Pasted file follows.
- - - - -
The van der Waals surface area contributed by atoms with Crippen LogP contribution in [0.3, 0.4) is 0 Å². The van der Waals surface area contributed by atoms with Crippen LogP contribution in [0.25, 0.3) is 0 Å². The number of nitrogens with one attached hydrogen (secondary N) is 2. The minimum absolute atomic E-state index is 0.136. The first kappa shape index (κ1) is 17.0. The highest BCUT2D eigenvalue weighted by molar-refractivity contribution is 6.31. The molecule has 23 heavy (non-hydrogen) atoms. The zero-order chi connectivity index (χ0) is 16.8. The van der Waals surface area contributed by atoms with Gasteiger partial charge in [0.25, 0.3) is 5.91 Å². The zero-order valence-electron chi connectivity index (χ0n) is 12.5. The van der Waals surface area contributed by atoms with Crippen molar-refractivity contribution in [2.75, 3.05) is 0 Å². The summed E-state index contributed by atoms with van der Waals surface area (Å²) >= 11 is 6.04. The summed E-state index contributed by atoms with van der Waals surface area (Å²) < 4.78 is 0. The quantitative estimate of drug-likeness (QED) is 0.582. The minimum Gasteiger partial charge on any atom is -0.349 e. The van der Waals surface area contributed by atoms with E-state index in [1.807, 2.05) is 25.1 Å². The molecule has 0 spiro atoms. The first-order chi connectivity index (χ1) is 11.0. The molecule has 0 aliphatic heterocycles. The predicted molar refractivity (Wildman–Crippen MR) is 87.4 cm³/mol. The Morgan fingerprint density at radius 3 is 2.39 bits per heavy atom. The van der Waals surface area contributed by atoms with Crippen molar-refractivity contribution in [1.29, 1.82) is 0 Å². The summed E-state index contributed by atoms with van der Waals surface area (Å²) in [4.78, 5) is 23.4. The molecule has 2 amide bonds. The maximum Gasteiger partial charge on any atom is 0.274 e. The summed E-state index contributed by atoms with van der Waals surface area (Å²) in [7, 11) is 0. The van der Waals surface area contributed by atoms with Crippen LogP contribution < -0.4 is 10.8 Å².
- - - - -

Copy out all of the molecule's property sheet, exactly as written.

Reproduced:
The van der Waals surface area contributed by atoms with Crippen LogP contribution in [0.3, 0.4) is 0 Å². The van der Waals surface area contributed by atoms with Crippen LogP contribution in [0.25, 0.3) is 0 Å². The number of nitrogens with one attached hydrogen (secondary N) is 2. The minimum absolute atomic E-state index is 0.136. The first kappa shape index (κ1) is 17.0. The highest BCUT2D eigenvalue weighted by molar-refractivity contribution is 6.31. The molecule has 23 heavy (non-hydrogen) atoms. The zero-order chi connectivity index (χ0) is 16.8. The van der Waals surface area contributed by atoms with Gasteiger partial charge in [0.25, 0.3) is 5.91 Å². The zero-order valence-electron chi connectivity index (χ0n) is 12.5. The van der Waals surface area contributed by atoms with Crippen molar-refractivity contribution in [2.75, 3.05) is 0 Å². The summed E-state index contributed by atoms with van der Waals surface area (Å²) >= 11 is 6.04. The summed E-state index contributed by atoms with van der Waals surface area (Å²) < 4.78 is 0. The quantitative estimate of drug-likeness (QED) is 0.582. The minimum Gasteiger partial charge on any atom is -0.349 e. The van der Waals surface area contributed by atoms with E-state index in [1.807, 2.05) is 25.1 Å². The molecule has 0 spiro atoms. The first-order chi connectivity index (χ1) is 11.0. The molecule has 0 aliphatic heterocycles. The predicted molar refractivity (Wildman–Crippen MR) is 87.4 cm³/mol. The Morgan fingerprint density at radius 3 is 2.39 bits per heavy atom. The van der Waals surface area contributed by atoms with Crippen molar-refractivity contribution in [1.29, 1.82) is 0 Å². The summed E-state index contributed by atoms with van der Waals surface area (Å²) in [4.78, 5) is 23.4. The molecule has 2 amide bonds. The maximum Gasteiger partial charge on any atom is 0.274 e. The summed E-state index contributed by atoms with van der Waals surface area (Å²) in [7, 11) is 0. The van der Waals surface area contributed by atoms with Crippen LogP contribution < -0.4 is 10.8 Å².